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Russia’s young generation and the Soviet myth

Young people in Russia today generally possess a complicated relationship with the Soviet past. Having no direct experience of the communist state, this group continues to inhabit an uncertain middle ground with regards to historical understandings. The government makes everything more confusing as it continues to offer no clear alternative with regards to national identity.

September 2021 was marked by the elections to the State Duma in Russia. Of the 14 parties on the ballot, only five actually overcame the minimum five per cent threshold to gain representation in parliament. The country’s traditional “party of power” United Russia (UR) scored a record low of 49.82 per cent. Previously, the party had easily gained more than half of the votes and was for a long time the only party in a position to independently push through new bills in the Duma. Despite this recent shift, it does not seem like the situation has changed a lot in Russian politics. UR still achieved a greater number of votes than any other party and, consequently, the most seats in the Duma.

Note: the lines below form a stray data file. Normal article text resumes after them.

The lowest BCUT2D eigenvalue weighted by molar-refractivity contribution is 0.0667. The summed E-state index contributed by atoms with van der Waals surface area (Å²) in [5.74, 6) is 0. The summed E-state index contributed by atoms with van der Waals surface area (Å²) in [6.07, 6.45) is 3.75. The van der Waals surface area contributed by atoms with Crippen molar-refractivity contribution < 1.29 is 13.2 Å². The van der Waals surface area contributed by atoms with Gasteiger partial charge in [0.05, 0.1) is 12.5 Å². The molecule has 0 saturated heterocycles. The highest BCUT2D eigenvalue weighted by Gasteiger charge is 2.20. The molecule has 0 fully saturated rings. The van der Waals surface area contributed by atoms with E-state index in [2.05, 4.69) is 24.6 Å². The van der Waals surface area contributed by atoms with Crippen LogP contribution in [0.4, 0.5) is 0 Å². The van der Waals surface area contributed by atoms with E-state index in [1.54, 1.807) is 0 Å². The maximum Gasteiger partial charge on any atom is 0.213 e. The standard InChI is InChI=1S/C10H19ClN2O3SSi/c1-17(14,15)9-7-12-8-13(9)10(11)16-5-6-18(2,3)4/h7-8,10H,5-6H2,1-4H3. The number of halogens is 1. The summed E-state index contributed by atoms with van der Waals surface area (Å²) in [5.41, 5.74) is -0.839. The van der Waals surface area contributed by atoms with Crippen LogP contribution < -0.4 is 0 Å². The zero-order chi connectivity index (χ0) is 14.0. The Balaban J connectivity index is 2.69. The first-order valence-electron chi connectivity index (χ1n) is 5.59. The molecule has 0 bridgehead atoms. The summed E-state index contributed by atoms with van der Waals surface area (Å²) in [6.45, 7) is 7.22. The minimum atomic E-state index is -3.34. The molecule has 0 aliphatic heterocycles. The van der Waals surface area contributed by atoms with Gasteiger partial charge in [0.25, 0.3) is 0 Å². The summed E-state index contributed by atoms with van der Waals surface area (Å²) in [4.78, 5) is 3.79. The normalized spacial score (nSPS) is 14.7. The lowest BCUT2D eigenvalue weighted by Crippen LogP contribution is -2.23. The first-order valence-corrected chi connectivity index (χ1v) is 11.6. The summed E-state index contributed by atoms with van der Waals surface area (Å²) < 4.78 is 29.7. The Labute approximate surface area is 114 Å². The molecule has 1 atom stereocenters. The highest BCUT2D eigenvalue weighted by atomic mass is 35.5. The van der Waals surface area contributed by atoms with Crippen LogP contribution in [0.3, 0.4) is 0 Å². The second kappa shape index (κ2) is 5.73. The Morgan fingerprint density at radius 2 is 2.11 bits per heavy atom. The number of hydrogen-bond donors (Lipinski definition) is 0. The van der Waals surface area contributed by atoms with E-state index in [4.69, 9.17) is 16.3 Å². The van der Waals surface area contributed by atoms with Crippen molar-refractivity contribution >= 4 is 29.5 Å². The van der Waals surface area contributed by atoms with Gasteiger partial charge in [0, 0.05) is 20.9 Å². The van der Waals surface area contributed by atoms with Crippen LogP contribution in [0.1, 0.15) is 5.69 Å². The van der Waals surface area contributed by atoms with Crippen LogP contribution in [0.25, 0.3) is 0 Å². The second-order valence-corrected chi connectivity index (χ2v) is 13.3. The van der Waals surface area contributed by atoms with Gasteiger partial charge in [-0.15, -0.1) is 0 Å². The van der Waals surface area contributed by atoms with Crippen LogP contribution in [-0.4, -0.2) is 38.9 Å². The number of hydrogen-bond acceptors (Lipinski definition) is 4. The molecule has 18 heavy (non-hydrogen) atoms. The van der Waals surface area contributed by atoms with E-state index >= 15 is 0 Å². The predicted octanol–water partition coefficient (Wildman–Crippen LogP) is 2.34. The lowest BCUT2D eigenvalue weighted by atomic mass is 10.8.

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December 1, 2021 - Victoria Odissonova - issue 6 2021MagazineStories and ideas

A Lenin Statue in Komsomolsk-na-Amure (Khabarovsk region). As of 2020, there were more than 12,700 “Soviet” streets in Russian cities, as well as more than 7,600 “Lenin” streets and 7,000 “October” streets. Photo courtesy of Victoria Odissonova

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